GranaryKnits

Jewellery for You and Your Knitting

Huddersfield, United Kingdom · 248 Sales

GranaryKnits

Jewellery for You and Your Knitting

Huddersfield, United Kingdom 248 Sales On Etsy since 2016

5 out of 5 stars
(73)

Shop owner

Sue Beard

Contact

Sue Beard

Contact shop owner

Sue Beard

View all 131 items

Reviews

Average item review
5 out of 5 stars
(73)
Christina Savage

Christina Savage on May 29, 2017

5 out of 5 stars
Verified purchase

These markers are beautifully crafted. Absolutely perfect!

karol Jelbert

karol Jelbert on May 23, 2017

5 out of 5 stars
Verified purchase

Perfect stitch markers for my projects, Many thanks.

karol Jelbert

karol Jelbert on May 23, 2017

5 out of 5 stars
Verified purchase

Love my stitch markers, five star, thank you!!

karol Jelbert

karol Jelbert on May 23, 2017

4 out of 5 stars
Verified purchase

Beautiful stitch markers, arrived very promptly, thank you.

teribus

teribus on May 13, 2017

5 out of 5 stars
Verified purchase

Gift for me! Love them! Arrivedo very quickly.

View all 73 reviews

Updates

Lots of new stitch marker designs in store today, plus a new line in stitch marker holders. April's birthstone is rock crystal, and we have earrings and stitch markers using this lovely gemstone.
New in store today, a Chess set, a Crochet Queen, and a spring-like Tulip. All are available as either knitting or crochet markers
I've added lots of colour to the shop today. Another Fairisle tam set of stitch markers, this time in lovely flowery colours; some gorgeous long and dangly rainbow fluorite, amethyst and lapis lazuli earrings; and silvery mother and baby dolphins
View all 30 updates

About

Jewellery for You and Your Knitting

Hello, and thank you for visiting my Etsy store. My name is Sue, and I love knitting! I knit anything and everything, but my passion is lace knitting and stranded colourwork (Fairisle, for instance).

I have always been a maker, ever since I was little and learned to knit from my grandmother and mother. After knitting came dressmaking, crochet, embroidery, needlepoint, jewellery, but always I kept coming back to knitting.

When I first started knitting lace patterns, five or six years ago, I found that I needed a way to keep track of pattern repeats to prevent myself from making mistakes. At first, I did this using scraps of different coloured yarn, but quickly found that these were cumbersome to use, and all too often got caught up and knitted into the garment! Next, I tried shop-bought, mass-produced, markers, but found that these snagged on the fine lace or 4ply yarn and I spent more time trying to unsnag them than I did knitting. When I examined these markers closely, I saw that the jump rings used, both the connecting rings and the larger marker ring itself, were open rings, and in use were easily bent or pulled open, causing the gap to widen and consequently snag on the yarn. My husband, an electronics geek, suggested he solder the gap closed with his fine soldering iron, and when I saw how effective this simple solution was in curing my problem, I got him to teach me the fine art of soldering so that I could improve all of my stitch markers!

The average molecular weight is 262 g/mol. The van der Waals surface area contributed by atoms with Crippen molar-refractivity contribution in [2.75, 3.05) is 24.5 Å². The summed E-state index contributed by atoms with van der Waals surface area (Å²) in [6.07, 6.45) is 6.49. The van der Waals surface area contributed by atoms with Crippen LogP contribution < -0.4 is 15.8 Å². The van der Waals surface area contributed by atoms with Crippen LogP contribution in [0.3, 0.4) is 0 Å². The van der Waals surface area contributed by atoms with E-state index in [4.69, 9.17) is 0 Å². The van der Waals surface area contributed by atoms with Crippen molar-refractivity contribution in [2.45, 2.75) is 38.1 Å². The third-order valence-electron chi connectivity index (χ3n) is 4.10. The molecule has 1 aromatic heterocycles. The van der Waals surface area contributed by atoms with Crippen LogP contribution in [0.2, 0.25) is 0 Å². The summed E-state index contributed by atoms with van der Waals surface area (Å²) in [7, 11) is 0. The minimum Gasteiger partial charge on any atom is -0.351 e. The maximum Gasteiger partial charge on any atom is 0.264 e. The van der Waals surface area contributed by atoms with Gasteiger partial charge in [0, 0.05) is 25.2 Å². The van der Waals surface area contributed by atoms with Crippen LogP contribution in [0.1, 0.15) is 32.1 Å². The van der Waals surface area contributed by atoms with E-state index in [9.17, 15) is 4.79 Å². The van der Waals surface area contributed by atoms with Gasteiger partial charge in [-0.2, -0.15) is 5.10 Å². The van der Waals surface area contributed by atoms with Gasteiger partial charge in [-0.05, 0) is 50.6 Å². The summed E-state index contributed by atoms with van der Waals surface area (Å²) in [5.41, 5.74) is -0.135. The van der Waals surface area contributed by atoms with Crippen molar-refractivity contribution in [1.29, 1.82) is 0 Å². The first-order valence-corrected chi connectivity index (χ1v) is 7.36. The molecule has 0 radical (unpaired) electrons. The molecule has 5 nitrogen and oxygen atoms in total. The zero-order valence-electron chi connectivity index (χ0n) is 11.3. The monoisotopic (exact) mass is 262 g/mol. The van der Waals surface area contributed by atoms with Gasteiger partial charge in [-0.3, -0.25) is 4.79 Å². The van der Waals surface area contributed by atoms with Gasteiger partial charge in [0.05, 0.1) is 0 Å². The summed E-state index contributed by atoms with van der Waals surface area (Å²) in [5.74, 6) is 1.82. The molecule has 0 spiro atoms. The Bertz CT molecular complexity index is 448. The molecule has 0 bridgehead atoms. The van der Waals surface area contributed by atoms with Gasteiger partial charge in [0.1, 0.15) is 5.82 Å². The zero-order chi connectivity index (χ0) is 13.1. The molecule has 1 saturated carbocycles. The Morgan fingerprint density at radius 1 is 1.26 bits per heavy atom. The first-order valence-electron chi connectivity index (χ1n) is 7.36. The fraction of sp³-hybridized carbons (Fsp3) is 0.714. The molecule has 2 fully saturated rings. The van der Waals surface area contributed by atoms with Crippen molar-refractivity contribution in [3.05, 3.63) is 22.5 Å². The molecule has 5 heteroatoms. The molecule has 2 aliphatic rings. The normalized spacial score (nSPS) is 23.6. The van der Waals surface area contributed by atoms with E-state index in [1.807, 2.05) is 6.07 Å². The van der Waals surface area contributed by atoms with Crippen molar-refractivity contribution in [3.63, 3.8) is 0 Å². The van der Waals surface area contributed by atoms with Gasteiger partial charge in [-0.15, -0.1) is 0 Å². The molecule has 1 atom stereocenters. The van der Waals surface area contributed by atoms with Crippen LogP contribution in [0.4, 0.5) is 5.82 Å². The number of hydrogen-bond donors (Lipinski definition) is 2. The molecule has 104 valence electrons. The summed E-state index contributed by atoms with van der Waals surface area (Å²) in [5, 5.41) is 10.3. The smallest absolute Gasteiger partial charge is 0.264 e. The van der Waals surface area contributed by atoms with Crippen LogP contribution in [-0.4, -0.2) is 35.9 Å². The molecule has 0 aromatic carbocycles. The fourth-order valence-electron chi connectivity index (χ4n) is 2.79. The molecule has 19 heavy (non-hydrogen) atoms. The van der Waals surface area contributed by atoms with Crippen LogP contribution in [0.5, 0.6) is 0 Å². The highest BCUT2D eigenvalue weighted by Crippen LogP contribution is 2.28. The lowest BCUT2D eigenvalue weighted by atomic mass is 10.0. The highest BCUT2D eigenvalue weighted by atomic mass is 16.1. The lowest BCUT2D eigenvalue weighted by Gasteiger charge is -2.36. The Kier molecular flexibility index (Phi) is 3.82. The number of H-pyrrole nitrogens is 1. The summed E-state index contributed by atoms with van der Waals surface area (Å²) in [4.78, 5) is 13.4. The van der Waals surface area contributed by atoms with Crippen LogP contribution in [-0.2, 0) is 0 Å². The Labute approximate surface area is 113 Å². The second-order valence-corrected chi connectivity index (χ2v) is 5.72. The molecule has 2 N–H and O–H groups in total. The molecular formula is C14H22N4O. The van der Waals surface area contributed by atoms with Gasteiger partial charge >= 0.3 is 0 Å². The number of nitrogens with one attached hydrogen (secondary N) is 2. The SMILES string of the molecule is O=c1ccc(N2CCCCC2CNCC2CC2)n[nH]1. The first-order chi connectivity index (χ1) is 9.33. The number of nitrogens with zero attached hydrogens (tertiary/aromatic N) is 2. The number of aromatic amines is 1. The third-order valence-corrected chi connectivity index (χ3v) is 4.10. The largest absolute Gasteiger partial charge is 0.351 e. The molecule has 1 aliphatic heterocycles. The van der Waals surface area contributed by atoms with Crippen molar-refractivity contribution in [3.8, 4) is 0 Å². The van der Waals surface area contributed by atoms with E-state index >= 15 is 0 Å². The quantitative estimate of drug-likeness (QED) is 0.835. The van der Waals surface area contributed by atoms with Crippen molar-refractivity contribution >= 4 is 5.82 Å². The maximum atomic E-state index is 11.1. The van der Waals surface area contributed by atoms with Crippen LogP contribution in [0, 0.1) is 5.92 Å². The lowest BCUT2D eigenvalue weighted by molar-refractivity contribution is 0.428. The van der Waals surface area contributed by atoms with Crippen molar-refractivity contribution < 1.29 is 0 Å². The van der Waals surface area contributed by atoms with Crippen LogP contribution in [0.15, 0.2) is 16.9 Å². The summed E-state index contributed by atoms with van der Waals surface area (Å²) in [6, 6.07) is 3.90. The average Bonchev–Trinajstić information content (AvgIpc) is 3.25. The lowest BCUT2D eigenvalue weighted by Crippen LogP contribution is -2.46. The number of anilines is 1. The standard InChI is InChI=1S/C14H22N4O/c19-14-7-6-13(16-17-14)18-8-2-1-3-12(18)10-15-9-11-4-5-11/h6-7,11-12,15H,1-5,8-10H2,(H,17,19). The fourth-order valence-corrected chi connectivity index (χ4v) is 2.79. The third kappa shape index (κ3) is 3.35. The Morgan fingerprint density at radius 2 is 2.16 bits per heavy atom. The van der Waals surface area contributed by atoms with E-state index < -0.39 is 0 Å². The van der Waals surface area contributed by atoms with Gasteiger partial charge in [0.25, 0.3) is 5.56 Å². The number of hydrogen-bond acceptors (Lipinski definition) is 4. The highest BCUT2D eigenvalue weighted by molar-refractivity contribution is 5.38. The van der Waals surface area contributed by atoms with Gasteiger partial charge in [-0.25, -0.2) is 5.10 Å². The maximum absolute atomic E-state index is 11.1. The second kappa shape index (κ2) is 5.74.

I now use markers in virtually all of my knitting projects; to mark the beginning of a round when knitting a hat or socks or mittens in the round; to mark pattern repeats in lace and Fairisle knitting; to mark the division between front, sleeve, back, sleeve, front in a top-down sweater or cardigan. I like the feel of the markers in my hand, they add to the rhythm of the process as they pass from one needle to the other, and the gentle sound that they make as I knit is comforting.

I make my stitch markers from 1mm wire that maintains its shape in use. Many stitch markers are not soldered closed, so that the yarn is easily snagged; my stitch markers are soldered so that there is no gap in the ring to snag your yarn. I use 0.6mm or 0.8mm wire to make the small jump rings, and 1mm wire to make the large marker rings. The wire I use is silver plated copper wire, which is resilient and hard wearing. The solder I use is standard lead-free solder, with a small percentage of silver included.

My first homemade stitch markers were charms and beads recycled from old earrings and bracelets, the sort of dress jewellery that, once it was out-of-date, would have gone into landfill. I still love making old useless items into functioning and unique stitch markers and examples of these can be seen in my shop, alongside the new charms and beads.

I hope that you will enjoy browsing my shop, and that you will find something to add colour and sparkle to your knitting and crochet!

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Shop members

  • Paul

    Soldering And Technology Advisor

    Husband, friend, maker of killer electronic gizmos, soldering expert, photography and technology advisor.

  • Betty Top Chicken and Leader of the Flock

    In Charge Of Distraction

    Betty is Leader of the Flock, over nine years old, and in charge of 16 hens, two cockerels, and two humans. She rules with an iron beak!

Shop policies

More information

Last updated on Aug 1, 2016
Frequently asked questions

Custom and personalised orders

I am happy to discuss your personalised requirements via Etsy Conversations. For instance, if you would like markers in a gemstone not listed, I will do my best to source your requirement; or if you would like to include specific gemstones in a piece of jewellery. Please message me so that we can discuss your precise requirements.

Gift wrapping and packaging

Each Stitch Marker order is packaged in a pretty handmade cotton drawstring bag and wrapped in tissue paper. If you would prefer me not to secure the wrapping so that you can check the order before giving it as a gift, then please let me know in the Notes to Seller, otherwise I shall stick the tissue paper down.
Each Jewellery order is shipped in a gift box, made from recycled materials.